Forward osmosis (FO) is an energy-saving separation process that can be used in desalination applications. This work investigated the effect of mass transfer phenomenon on the FO desalination process. For this purpose, the water flux was studied through a bench scale system using a flat sheet FO membrane and feeds with various salinity. Then, the mass transfer resistances, which appear in the form of concentration polarization (CP) for the FO process, were evaluated qualitatively and quantitatively, using the collected experimental data and by employing a mathematical model. The results indicated that the increase in feed salinity led to a decrease in water flux due to the counteracted part of the draw solution osmotic pressure, thus leading to a lower effective osmotic pressure and driving force. Also, according to the results, there was a significant difference between the theoretical and experimental fluxes, indicating the influence of the mass transfer effects on the osmotic pressure drop. The modeling results showed that the internal concentration polarization (ICP) still held more contribution to the osmotic pressure loss. Furthermore, it was observed that as the feed solution concentration increased, both the ICP and dilutive external concentration polarization (DECP) decreased, whereas the concentrative ECP (CECP) intensified. Therefore, increasing the CECP led to a significant reduction in the effective osmotic pressure. In addition, increasing the draw solution concentration was accompanied by a much more severe ICP that limited the enhancement of effective flux.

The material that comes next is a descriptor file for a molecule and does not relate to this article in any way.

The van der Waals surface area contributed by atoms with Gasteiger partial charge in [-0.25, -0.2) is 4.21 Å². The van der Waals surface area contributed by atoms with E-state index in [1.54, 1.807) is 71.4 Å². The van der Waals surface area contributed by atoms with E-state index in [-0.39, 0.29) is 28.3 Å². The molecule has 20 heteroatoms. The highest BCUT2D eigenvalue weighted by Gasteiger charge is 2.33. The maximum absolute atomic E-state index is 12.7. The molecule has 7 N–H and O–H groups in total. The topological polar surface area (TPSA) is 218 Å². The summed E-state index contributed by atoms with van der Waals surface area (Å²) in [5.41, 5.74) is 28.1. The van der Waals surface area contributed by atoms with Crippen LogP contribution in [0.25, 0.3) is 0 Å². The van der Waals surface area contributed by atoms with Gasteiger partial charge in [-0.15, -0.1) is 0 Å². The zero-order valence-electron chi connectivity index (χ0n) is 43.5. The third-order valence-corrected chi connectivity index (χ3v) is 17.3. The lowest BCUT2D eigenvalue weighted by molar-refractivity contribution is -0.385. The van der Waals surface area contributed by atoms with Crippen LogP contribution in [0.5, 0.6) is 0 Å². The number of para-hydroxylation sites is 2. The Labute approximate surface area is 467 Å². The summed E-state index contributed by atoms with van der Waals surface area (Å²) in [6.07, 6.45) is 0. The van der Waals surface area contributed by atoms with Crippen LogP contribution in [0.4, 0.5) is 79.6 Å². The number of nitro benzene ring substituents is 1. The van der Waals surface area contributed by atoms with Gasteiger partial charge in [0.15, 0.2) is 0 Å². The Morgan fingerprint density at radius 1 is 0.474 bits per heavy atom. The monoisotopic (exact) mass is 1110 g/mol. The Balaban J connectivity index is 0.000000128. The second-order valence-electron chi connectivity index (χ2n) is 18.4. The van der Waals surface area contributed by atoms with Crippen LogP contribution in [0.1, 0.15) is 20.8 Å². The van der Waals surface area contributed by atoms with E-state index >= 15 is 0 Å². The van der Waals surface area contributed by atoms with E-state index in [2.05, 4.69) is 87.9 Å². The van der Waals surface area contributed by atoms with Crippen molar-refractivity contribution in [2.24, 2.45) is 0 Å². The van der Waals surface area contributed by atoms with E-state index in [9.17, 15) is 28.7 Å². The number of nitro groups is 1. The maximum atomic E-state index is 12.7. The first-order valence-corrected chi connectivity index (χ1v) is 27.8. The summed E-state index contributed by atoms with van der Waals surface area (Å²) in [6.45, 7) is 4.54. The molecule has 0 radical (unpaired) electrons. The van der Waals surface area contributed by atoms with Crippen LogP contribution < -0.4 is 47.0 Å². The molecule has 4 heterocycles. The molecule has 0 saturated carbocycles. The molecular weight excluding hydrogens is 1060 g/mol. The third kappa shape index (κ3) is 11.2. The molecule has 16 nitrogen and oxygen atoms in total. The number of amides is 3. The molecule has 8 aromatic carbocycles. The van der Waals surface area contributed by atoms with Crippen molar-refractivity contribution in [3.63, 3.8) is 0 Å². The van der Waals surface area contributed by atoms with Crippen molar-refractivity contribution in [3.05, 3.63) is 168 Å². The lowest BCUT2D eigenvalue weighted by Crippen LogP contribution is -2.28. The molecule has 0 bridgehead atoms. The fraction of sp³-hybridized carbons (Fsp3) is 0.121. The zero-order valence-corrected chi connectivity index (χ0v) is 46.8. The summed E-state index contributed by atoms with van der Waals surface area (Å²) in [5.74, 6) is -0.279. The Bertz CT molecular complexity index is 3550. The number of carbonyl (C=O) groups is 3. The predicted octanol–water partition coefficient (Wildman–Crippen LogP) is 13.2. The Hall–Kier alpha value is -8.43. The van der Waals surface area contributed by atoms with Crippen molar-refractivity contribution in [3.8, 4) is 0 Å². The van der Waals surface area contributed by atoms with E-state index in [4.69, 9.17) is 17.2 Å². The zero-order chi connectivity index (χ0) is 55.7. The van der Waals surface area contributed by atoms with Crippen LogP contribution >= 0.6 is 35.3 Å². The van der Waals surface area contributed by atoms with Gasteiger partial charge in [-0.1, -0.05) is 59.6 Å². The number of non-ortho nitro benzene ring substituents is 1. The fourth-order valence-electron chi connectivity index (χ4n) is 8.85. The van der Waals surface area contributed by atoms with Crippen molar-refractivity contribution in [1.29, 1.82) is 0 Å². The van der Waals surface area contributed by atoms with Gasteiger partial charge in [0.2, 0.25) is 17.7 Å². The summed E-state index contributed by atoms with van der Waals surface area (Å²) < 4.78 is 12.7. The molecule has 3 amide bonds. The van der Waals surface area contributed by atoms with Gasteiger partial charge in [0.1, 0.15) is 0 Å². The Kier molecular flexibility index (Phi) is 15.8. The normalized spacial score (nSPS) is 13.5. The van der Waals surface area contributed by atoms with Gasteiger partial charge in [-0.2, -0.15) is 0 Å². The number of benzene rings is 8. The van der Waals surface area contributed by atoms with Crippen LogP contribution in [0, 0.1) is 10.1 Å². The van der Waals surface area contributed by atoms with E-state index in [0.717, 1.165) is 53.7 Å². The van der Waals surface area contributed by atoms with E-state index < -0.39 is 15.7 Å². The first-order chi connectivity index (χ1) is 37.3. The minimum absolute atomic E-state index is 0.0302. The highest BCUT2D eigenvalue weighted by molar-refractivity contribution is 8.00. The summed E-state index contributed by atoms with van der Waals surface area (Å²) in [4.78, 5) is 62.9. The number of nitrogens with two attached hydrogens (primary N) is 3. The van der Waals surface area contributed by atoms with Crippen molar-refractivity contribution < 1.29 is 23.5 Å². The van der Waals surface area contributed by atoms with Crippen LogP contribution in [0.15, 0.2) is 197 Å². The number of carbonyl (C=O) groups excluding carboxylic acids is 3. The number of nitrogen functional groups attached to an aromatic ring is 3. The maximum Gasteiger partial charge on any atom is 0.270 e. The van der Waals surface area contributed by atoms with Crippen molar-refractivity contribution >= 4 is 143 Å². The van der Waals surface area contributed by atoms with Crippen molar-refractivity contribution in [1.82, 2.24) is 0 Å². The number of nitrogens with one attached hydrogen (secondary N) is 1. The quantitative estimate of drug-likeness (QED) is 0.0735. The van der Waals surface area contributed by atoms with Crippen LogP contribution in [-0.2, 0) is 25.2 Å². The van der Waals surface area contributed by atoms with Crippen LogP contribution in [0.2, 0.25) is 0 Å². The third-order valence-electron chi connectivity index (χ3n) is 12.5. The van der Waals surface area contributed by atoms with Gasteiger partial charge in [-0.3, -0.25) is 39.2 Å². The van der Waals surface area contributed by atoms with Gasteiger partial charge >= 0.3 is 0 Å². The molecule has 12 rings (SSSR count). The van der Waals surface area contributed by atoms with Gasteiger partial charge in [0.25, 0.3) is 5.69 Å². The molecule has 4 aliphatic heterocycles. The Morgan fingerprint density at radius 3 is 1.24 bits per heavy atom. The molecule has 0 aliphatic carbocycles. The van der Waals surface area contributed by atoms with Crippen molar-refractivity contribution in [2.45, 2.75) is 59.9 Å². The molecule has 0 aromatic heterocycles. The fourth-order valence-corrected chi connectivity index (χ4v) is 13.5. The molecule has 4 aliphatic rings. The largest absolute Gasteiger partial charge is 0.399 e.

Mass Transfer Study in Brine Water Treatment by Forward Osmosis Process
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